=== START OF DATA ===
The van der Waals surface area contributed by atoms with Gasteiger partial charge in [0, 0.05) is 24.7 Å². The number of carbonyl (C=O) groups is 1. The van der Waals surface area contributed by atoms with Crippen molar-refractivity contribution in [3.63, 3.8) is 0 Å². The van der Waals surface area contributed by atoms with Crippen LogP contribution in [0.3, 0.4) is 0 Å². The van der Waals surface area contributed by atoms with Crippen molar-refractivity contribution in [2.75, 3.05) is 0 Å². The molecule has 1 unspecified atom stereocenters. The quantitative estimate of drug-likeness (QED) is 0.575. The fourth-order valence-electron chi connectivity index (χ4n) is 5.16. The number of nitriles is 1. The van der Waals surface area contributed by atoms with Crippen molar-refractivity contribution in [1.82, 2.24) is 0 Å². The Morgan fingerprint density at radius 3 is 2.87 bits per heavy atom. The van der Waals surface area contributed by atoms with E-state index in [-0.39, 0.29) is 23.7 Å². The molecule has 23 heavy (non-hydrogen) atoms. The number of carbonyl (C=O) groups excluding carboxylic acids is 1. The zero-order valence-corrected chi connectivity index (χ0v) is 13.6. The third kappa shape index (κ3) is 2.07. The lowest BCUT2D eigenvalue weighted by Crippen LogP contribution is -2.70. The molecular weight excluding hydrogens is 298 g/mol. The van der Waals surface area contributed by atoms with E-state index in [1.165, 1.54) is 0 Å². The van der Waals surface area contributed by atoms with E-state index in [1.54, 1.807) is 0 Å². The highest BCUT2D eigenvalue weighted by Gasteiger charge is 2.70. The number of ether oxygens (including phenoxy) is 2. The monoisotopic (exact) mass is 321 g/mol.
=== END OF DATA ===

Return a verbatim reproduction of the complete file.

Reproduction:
The van der Waals surface area contributed by atoms with Gasteiger partial charge in [0, 0.05) is 24.7 Å². The number of carbonyl (C=O) groups is 1. The van der Waals surface area contributed by atoms with Crippen molar-refractivity contribution in [3.63, 3.8) is 0 Å². The van der Waals surface area contributed by atoms with Crippen LogP contribution in [0.3, 0.4) is 0 Å². The van der Waals surface area contributed by atoms with Crippen molar-refractivity contribution in [2.75, 3.05) is 0 Å². The molecule has 1 unspecified atom stereocenters. The quantitative estimate of drug-likeness (QED) is 0.575. The fourth-order valence-electron chi connectivity index (χ4n) is 5.16. The number of nitriles is 1. The van der Waals surface area contributed by atoms with Crippen molar-refractivity contribution in [1.82, 2.24) is 0 Å². The Morgan fingerprint density at radius 3 is 2.87 bits per heavy atom. The van der Waals surface area contributed by atoms with E-state index in [-0.39, 0.29) is 23.7 Å². The molecule has 23 heavy (non-hydrogen) atoms. The number of carbonyl (C=O) groups excluding carboxylic acids is 1. The zero-order valence-corrected chi connectivity index (χ0v) is 13.6. The third kappa shape index (κ3) is 2.07. The lowest BCUT2D eigenvalue weighted by Crippen LogP contribution is -2.70. The molecular weight excluding hydrogens is 298 g/mol. The van der Waals surface area contributed by atoms with E-state index in [1.165, 1.54) is 0 Å². The van der Waals surface area contributed by atoms with E-state index in [1.54, 1.807) is 0 Å². The highest BCUT2D eigenvalue weighted by Gasteiger charge is 2.70. The number of ether oxygens (including phenoxy) is 2. The monoisotopic (exact) mass is 321 g/mol.